5 things you should know about Jofra Archer

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The Barbados-born fast bowler hopes to be playing for England soon.

Sussex Sharks’ Jofra Archer will be eligible for England from 2019

Jofra Archer will be available to play for England from next year after the ECB announced changes to its eligibility criteria.

Barbados-born Archer was due to have to serve a seven-year qualification period, having arrived in England in 2015, but the ECB has brought its rules closer to those of the International Cricket Council by requiring a three-year period of residence.

Here, Press Association Sport takes a closer look at the man who could soon be wearing England colours.


Jofra Archer arrived at Sussex in 2015
Jofra Archer arrived at Sussex in 2015 (Gareth Fuller/PA)

Archer was born in Barbados in 1995 to a Barbadian mother and an English father, meaning he holds an English passport. Having represented West Indies to under-19 level, a back injury forced him out of the Barbados system. It was in England and club cricket in Sussex that he began to kickstart his career. His injury initially restricted Archer to bowling off-spin but he admits it was a spell that also allowed him to focus on his batting. He began a spell with Sussex’s second XI, but it was not long before his talent was realised.

County Cricket arrival


Sussex were first alerted to Archer’s potential by their fast-bowler and fellow Barbadian Chris Jordan, who had faced Archer in a net session in Barbados. Four-wickets came on his first-class debut against Pakistan and he started to show white-ball pedigree as well – taking 35 wickets in all formats at the back end of 2016. He has 131 wickets in just 28 first-class matches at an impressive average of 23.44. His T20 performances, including a final-over hat-trick against Middlesex helped Sussex to the Vitality Blast final in 2018. It is Archer’s raw pace and excellent aggressive bowling, as well as handy skills with the bat, that have made him one of the world’s hottest T20 prospects.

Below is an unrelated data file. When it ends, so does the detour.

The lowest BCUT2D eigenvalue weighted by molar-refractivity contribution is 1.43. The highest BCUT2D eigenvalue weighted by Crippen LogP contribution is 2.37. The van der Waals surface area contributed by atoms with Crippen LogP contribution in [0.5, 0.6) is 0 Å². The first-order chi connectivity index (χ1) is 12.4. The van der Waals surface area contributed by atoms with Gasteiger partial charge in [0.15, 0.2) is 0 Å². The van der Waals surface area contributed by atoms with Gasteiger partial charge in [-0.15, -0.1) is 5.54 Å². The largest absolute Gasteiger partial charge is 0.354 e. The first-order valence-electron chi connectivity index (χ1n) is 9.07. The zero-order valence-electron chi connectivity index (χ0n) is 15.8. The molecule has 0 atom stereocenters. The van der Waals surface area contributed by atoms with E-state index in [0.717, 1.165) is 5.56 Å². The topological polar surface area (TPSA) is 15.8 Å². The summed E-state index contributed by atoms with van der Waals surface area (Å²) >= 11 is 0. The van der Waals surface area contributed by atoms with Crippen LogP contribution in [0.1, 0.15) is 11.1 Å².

Big Bash and IPL propel Archer to international stardom

Archer’s stint with the Hobart Hurricanes in the 2017-18 Big Bash in Australia catapulted him into the eyes of the global cricketing world. His 16 wickets in 12 games with an economy of 7.96 only told part of the story as Archer’s efforts with the bat and in the field inspired the Hurricanes to the Big Bash final. One Archer delivery was clocked at 94mph and his mix of yorkers and bouncers got observers very excited. Inevitably, the IPL came calling and Archer was snapped up by the Rajasthan Royals for £800,000 before taking three wickets on his debut in a player-of-the-match performance.


Keen to play for England

Archer has shown his skills across all formats
Archer has shown his skills across all formats (Anthony Devlin/PA)

Archer has made no secret of his desire to represent England, rather than the country of his birth. “I want to play for England. I think the conditions over here suit me a lot more than anywhere else, so I feel I would be better suited for a longer career in England,” Archer told Sky Sports in 2017. The rules as they were would have meant that he would have had to see out a seven-year qualification period, preventing him from representing England until 2022, as his arrival in the UK in 2015 came after his 18th birthday. But the ECB’s new rules mean that Archer will now qualify to play for England from next year.

World Cup prospects

England one-day skipper Eoin Morgan has appeared to quash Archer's World Cup chances
England one-day skipper Eoin Morgan has appeared to quash Archer’s World Cup chances (Mark Kerton/PA)

His white-ball pedigree inevitably means that Archer’s name will become linked with a place in England’s squad for next summer’s ICC Cricket World Cup on home soil. England’s limited-overs captain Eoin Morgan was believed to have been among those keen for Archer to be fast-tracked for England eligibility. But during the summer he appeared to rule out Archer’s World Cup chances, saying: “Is it too late if he did qualify at the start of next year? Yes, I think it is. Providing everybody is fit, I think it is.” Now that Archer’s eligibility has been confirmed, the conversation about his inclusion will begin again. England have a very settled one-day side but a lack of genuine pace has often been seen as one weakness, with the likes of Liam Plunkett and Mark Wood often selected to try and fill that void.

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